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Women at Increasing Risk of Kidney Stones, Related ED Visits
The risk of women developing kidney stones is rising, as is the number of cases being seen in U.S. emergency departments (EDs), while the rate of hospitalization for the disorder has remained stable.
Those are among the findings of a new study led by researchers at Henry Ford Hospital in Detroit, Michigan. The study set out to look at trends in visits, hospitalization, and charges during a 4-year period for patients who presented at hospital EDs for the treatment of kidney stones.
“While the number of patients visiting the emergency department had increased over that time period, it was women who had the greatest increase in visits,” says lead author Khurshid R. Ghani, MD.
The study was published online in the Journal of Urology.
Citing recent population-based studies that have shown an increase in kidney stones among women, Ghani says his team’s findings provide further evidence that the risk of stones in women appears to be increasing.
“Women are becoming more and more obese. Obesity is a major risk factor for developing a kidney stone. And one fascinating thing about women versus men is obese women are more likely to develop a stone than an obese man,” says Ghani.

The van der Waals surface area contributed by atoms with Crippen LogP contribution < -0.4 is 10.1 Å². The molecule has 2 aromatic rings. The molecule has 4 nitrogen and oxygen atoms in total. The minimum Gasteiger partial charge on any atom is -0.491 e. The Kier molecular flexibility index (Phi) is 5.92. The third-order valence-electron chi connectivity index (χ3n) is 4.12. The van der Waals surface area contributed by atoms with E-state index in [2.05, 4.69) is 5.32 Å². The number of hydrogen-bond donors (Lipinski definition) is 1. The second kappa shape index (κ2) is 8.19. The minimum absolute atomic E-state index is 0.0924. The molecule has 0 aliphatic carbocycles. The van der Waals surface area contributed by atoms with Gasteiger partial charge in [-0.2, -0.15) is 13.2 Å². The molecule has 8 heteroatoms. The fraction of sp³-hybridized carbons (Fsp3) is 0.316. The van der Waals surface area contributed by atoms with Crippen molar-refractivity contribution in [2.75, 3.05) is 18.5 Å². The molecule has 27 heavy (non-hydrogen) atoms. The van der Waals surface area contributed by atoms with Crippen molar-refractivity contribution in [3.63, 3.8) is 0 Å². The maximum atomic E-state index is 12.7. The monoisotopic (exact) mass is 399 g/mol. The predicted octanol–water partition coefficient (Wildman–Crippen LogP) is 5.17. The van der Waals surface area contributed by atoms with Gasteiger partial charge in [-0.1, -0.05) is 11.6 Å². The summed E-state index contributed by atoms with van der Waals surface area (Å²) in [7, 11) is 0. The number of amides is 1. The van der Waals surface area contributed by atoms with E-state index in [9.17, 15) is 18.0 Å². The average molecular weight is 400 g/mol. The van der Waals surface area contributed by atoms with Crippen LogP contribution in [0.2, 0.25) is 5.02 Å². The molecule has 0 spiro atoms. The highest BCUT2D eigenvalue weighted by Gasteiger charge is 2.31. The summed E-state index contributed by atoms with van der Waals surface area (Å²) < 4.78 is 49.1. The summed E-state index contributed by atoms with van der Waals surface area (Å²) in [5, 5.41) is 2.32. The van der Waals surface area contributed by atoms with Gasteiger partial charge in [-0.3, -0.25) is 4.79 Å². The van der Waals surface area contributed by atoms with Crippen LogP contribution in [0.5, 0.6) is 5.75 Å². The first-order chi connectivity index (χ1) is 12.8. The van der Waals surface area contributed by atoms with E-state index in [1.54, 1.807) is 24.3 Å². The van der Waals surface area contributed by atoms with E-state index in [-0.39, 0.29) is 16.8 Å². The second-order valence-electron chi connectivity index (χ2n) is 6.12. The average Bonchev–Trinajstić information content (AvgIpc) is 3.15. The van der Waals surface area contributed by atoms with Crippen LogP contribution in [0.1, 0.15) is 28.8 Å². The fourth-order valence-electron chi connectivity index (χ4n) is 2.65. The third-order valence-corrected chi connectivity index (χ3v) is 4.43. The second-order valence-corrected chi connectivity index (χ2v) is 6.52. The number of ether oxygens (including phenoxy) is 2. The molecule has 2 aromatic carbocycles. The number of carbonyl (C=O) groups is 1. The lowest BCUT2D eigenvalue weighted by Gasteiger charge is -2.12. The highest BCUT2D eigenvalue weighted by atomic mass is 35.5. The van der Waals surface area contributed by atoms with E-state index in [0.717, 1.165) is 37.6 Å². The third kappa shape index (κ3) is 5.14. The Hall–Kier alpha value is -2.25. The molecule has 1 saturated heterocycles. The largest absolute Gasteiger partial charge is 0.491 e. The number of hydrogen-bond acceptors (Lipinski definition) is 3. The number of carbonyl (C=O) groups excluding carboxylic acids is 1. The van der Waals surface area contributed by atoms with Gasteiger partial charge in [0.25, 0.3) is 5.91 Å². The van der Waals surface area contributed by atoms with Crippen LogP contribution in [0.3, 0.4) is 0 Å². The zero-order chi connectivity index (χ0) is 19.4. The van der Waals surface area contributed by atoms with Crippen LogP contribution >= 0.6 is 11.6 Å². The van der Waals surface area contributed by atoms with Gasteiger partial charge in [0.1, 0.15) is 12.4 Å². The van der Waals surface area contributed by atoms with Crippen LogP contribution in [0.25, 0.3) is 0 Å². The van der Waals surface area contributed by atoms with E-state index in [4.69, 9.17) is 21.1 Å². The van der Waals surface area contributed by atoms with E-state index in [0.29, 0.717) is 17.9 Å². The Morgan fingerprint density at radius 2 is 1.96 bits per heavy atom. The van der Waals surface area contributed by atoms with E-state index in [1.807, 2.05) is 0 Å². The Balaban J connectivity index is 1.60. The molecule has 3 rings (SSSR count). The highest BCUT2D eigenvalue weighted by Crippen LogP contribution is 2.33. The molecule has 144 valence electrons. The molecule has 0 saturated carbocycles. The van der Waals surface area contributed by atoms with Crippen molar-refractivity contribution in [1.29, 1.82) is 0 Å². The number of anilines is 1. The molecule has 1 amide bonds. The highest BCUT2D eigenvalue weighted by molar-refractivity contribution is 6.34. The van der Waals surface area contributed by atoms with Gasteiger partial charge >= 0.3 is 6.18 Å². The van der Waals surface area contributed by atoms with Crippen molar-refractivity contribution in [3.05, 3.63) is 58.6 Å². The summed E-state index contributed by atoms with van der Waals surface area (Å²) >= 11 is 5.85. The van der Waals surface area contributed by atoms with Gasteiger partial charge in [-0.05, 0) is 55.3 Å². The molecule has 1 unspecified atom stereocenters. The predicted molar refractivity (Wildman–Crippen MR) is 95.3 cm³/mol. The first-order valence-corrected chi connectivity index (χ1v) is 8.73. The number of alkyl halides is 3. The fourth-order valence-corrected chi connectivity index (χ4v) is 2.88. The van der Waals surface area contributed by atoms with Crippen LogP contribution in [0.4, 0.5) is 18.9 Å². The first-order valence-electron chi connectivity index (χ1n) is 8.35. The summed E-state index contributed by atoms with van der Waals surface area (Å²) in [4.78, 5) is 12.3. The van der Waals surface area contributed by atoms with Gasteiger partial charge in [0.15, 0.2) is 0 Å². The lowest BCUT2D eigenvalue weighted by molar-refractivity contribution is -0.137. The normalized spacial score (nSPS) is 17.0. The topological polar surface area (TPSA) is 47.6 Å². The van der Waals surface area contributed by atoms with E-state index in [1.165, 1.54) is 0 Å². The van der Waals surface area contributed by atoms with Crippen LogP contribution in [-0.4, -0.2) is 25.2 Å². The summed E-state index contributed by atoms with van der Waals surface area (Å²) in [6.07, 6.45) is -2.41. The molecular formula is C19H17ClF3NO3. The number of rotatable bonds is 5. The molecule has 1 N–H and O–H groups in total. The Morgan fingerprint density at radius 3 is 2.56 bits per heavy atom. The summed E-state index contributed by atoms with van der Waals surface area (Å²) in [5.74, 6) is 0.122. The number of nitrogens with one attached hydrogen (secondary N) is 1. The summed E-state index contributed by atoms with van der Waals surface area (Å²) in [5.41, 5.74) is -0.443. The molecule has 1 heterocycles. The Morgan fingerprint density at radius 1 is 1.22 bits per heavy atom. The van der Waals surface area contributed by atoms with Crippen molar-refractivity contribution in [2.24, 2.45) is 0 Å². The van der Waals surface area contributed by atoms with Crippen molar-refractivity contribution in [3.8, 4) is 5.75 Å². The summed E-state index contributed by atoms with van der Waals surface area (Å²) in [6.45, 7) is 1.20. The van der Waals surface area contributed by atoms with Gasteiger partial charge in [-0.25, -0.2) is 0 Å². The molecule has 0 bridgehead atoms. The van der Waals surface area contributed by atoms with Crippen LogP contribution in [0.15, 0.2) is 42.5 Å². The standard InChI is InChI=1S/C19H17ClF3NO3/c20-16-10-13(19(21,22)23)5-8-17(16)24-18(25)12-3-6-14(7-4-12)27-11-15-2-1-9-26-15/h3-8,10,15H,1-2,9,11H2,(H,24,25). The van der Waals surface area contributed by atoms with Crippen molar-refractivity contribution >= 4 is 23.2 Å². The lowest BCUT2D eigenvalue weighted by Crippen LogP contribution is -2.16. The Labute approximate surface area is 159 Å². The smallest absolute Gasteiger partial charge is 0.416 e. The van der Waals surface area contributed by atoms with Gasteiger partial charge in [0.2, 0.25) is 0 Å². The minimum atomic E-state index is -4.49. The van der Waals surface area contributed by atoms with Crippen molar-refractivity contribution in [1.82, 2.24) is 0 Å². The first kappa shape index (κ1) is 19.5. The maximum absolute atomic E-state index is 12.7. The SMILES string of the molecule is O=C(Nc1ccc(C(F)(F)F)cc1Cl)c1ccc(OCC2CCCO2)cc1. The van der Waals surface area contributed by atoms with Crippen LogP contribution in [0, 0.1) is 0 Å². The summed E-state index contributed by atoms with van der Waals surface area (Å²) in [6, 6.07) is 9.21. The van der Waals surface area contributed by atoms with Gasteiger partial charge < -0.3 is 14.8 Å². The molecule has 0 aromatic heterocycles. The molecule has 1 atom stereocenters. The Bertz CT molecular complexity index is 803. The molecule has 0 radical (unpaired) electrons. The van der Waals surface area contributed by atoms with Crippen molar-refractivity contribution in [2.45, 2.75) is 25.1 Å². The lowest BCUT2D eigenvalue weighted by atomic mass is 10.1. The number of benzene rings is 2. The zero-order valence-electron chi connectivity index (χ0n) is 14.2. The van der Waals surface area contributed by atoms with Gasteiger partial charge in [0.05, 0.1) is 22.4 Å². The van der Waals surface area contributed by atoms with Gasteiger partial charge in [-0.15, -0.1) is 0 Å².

Drawing data from the Nationwide Emergency Department Sample (NEDS), the researchers looked for related ED visits from 2006 to 2009. They found a total of more than 3.6 million visits for upper urinary tract stones.
During the study period, the incidence of the disorder rose from 289 to 306 per 100,000 people. In the study group, 12% were hospitalized as a result of their visits.
The authors also found that the charges for ED visits rose from $3.8 billion dollars in 2006 to $5.0 billion in 2009.
“One of the possible reasons for the increase in charges is the use of a CT scan to diagnose a kidney stone,” Ghani says.
“Fifteen years ago, around 5% to 10% of patients visiting the emergency department for a kidney stone would get a CT scan. Today, 70% of patients who visit the emergency department get a scan. While they’re wonderful tools of technology that allow an accurate diagnosis, they are expensive,” Ghani explains.
Source: Henry Ford Hospital; August 26, 2013.